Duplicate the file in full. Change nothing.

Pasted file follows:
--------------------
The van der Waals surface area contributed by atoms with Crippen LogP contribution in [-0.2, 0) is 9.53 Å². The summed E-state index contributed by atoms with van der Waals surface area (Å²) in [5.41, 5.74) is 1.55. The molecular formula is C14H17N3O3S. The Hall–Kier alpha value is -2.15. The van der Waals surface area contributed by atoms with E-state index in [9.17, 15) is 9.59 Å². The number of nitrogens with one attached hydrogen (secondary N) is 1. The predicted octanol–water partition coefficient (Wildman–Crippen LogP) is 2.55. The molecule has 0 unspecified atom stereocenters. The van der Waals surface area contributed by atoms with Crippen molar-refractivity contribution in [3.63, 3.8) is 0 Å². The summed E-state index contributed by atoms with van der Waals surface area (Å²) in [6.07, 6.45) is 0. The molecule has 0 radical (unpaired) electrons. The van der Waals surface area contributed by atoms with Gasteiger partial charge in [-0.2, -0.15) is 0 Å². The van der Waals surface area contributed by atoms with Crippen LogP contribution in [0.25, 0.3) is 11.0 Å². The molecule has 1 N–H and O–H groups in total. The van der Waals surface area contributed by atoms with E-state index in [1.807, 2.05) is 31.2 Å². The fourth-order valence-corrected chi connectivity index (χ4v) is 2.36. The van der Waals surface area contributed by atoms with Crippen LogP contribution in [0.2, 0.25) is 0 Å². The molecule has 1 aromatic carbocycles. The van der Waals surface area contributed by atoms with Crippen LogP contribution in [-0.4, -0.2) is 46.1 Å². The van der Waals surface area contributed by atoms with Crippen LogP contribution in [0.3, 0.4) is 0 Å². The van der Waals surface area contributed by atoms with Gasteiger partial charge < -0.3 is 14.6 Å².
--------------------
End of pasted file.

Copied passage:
The van der Waals surface area contributed by atoms with Crippen LogP contribution in [-0.2, 0) is 9.53 Å². The summed E-state index contributed by atoms with van der Waals surface area (Å²) in [5.41, 5.74) is 1.55. The molecular formula is C14H17N3O3S. The Hall–Kier alpha value is -2.15. The van der Waals surface area contributed by atoms with E-state index in [9.17, 15) is 9.59 Å². The number of nitrogens with one attached hydrogen (secondary N) is 1. The predicted octanol–water partition coefficient (Wildman–Crippen LogP) is 2.55. The molecule has 0 unspecified atom stereocenters. The van der Waals surface area contributed by atoms with Crippen molar-refractivity contribution in [3.63, 3.8) is 0 Å². The summed E-state index contributed by atoms with van der Waals surface area (Å²) in [6.07, 6.45) is 0. The molecule has 0 radical (unpaired) electrons. The van der Waals surface area contributed by atoms with Gasteiger partial charge in [-0.2, -0.15) is 0 Å². The van der Waals surface area contributed by atoms with Crippen LogP contribution in [0.25, 0.3) is 11.0 Å². The molecule has 1 N–H and O–H groups in total. The van der Waals surface area contributed by atoms with E-state index in [1.807, 2.05) is 31.2 Å². The fourth-order valence-corrected chi connectivity index (χ4v) is 2.36. The van der Waals surface area contributed by atoms with Crippen LogP contribution in [0.2, 0.25) is 0 Å². The molecule has 1 aromatic carbocycles. The van der Waals surface area contributed by atoms with Crippen LogP contribution in [-0.4, -0.2) is 46.1 Å². The van der Waals surface area contributed by atoms with Crippen LogP contribution in [0.3, 0.4) is 0 Å². The van der Waals surface area contributed by atoms with Gasteiger partial charge < -0.3 is 14.6 Å².